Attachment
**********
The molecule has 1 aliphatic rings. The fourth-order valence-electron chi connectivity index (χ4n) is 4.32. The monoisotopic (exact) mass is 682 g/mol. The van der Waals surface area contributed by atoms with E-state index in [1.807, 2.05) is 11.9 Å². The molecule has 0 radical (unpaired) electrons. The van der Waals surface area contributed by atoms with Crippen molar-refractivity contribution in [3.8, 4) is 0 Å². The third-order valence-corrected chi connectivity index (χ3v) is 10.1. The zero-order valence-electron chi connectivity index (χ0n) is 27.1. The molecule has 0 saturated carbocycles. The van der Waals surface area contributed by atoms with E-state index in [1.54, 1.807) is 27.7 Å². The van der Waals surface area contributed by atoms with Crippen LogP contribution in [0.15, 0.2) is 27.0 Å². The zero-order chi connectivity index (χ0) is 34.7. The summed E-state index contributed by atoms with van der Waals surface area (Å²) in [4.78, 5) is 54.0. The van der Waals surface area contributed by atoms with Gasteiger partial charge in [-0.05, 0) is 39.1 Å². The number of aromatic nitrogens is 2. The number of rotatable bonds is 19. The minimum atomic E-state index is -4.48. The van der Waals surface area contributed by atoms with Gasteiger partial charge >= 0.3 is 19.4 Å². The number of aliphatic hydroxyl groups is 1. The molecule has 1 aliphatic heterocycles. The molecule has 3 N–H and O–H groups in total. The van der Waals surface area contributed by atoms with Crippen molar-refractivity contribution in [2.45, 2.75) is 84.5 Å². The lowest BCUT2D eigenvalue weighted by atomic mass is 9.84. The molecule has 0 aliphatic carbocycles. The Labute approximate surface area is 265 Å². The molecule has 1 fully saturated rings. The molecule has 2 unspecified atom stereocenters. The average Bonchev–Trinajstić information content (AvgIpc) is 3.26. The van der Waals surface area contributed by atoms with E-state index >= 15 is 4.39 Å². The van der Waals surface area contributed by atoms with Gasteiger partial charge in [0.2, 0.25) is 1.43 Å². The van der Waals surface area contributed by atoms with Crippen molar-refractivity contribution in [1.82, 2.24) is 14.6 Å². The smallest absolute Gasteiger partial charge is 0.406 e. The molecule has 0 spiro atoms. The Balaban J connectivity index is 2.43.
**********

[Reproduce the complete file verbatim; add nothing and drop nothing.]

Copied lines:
The molecule has 1 aliphatic rings. The fourth-order valence-electron chi connectivity index (χ4n) is 4.32. The monoisotopic (exact) mass is 682 g/mol. The van der Waals surface area contributed by atoms with E-state index in [1.807, 2.05) is 11.9 Å². The molecule has 0 radical (unpaired) electrons. The van der Waals surface area contributed by atoms with Crippen molar-refractivity contribution in [3.8, 4) is 0 Å². The third-order valence-corrected chi connectivity index (χ3v) is 10.1. The zero-order valence-electron chi connectivity index (χ0n) is 27.1. The molecule has 0 saturated carbocycles. The van der Waals surface area contributed by atoms with E-state index in [1.54, 1.807) is 27.7 Å². The van der Waals surface area contributed by atoms with Crippen LogP contribution in [0.15, 0.2) is 27.0 Å². The zero-order chi connectivity index (χ0) is 34.7. The summed E-state index contributed by atoms with van der Waals surface area (Å²) in [4.78, 5) is 54.0. The van der Waals surface area contributed by atoms with Gasteiger partial charge in [-0.05, 0) is 39.1 Å². The number of aromatic nitrogens is 2. The number of rotatable bonds is 19. The minimum atomic E-state index is -4.48. The van der Waals surface area contributed by atoms with Gasteiger partial charge >= 0.3 is 19.4 Å². The number of aliphatic hydroxyl groups is 1. The molecule has 1 aliphatic heterocycles. The molecule has 3 N–H and O–H groups in total. The van der Waals surface area contributed by atoms with Crippen molar-refractivity contribution in [2.45, 2.75) is 84.5 Å². The lowest BCUT2D eigenvalue weighted by atomic mass is 9.84. The molecule has 0 aliphatic carbocycles. The Labute approximate surface area is 265 Å². The molecule has 1 fully saturated rings. The molecule has 2 unspecified atom stereocenters. The average Bonchev–Trinajstić information content (AvgIpc) is 3.26. The van der Waals surface area contributed by atoms with E-state index >= 15 is 4.39 Å². The van der Waals surface area contributed by atoms with Gasteiger partial charge in [0.2, 0.25) is 1.43 Å². The van der Waals surface area contributed by atoms with Crippen molar-refractivity contribution in [1.82, 2.24) is 14.6 Å². The smallest absolute Gasteiger partial charge is 0.406 e. The molecule has 0 spiro atoms. The Balaban J connectivity index is 2.43.